30 Oct 2021 02:15 - 16 Dec 2022 12:22
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    • A key term in Taussig, Benjamin, Adorno, Girard, probably others. I don't claim to understand it very well. That is, I know what the term means, more or less, but not why it appears so fundamental and spiritually-charged as they do.
    • Or maybe I feel like I can't cash it out in the currency of cognitive science.
    • Neurology has mirror neurons, but mimesis is something different. Perhaps its a higher-level skill built out of very basic mirroring capabilities, like music is built on the basic rhythms of breathing and walking.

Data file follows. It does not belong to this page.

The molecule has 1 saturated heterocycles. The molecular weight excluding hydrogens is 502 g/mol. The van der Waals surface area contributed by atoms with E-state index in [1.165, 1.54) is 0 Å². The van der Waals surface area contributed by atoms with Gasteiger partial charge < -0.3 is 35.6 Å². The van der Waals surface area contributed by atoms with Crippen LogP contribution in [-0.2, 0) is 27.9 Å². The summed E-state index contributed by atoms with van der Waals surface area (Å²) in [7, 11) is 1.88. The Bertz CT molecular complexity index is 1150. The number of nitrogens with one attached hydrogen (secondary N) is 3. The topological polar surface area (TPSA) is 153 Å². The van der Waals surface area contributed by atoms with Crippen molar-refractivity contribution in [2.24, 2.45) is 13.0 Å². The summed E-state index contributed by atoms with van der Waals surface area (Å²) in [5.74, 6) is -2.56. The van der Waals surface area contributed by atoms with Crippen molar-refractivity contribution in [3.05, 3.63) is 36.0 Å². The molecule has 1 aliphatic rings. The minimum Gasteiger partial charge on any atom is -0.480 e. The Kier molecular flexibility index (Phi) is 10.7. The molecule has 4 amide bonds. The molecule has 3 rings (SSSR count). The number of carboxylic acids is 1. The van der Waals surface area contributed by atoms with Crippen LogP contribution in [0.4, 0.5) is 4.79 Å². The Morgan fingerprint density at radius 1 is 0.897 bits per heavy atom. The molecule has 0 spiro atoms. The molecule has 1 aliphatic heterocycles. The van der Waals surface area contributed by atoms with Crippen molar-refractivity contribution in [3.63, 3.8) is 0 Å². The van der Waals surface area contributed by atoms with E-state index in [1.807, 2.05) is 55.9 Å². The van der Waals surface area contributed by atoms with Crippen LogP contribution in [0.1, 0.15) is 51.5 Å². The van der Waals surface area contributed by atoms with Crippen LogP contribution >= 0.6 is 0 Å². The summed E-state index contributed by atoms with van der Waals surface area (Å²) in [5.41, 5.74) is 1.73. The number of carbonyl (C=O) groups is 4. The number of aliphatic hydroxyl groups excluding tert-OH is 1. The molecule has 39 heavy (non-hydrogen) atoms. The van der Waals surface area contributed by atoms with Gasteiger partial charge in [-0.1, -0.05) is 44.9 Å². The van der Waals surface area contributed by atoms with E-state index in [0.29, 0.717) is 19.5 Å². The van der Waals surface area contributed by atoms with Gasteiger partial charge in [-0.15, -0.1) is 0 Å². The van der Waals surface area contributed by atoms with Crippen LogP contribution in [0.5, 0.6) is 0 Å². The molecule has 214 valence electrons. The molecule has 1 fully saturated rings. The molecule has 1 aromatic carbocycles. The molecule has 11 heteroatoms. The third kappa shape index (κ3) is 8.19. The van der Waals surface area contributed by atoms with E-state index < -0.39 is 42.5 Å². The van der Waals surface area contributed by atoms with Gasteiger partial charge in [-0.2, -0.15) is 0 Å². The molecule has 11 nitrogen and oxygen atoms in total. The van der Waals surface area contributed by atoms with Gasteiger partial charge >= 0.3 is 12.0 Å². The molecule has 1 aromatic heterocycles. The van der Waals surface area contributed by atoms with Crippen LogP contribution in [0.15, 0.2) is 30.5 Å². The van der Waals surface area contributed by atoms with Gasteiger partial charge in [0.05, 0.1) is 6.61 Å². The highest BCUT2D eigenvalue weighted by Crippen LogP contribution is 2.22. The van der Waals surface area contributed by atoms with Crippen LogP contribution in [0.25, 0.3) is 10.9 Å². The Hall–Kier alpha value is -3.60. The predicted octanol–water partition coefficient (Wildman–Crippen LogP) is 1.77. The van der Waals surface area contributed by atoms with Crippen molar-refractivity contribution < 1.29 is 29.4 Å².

• In Adorno and Horkheimer's Dialectic of Enlightenment, mimesis (once a dominant practice) becomes a repressed presence in Western history in which one yields to nature (as opposed to the impulse of Enlightenment science which seeks to dominate nature) to the extent that the subject loses itself and sinks into the surrounding world. They argue that, in Western history, mimesis has been transformed by Enlightenment science from a dominant presence into a distorted, repressed, and hidden force.
    • From Potolsky, Mimesis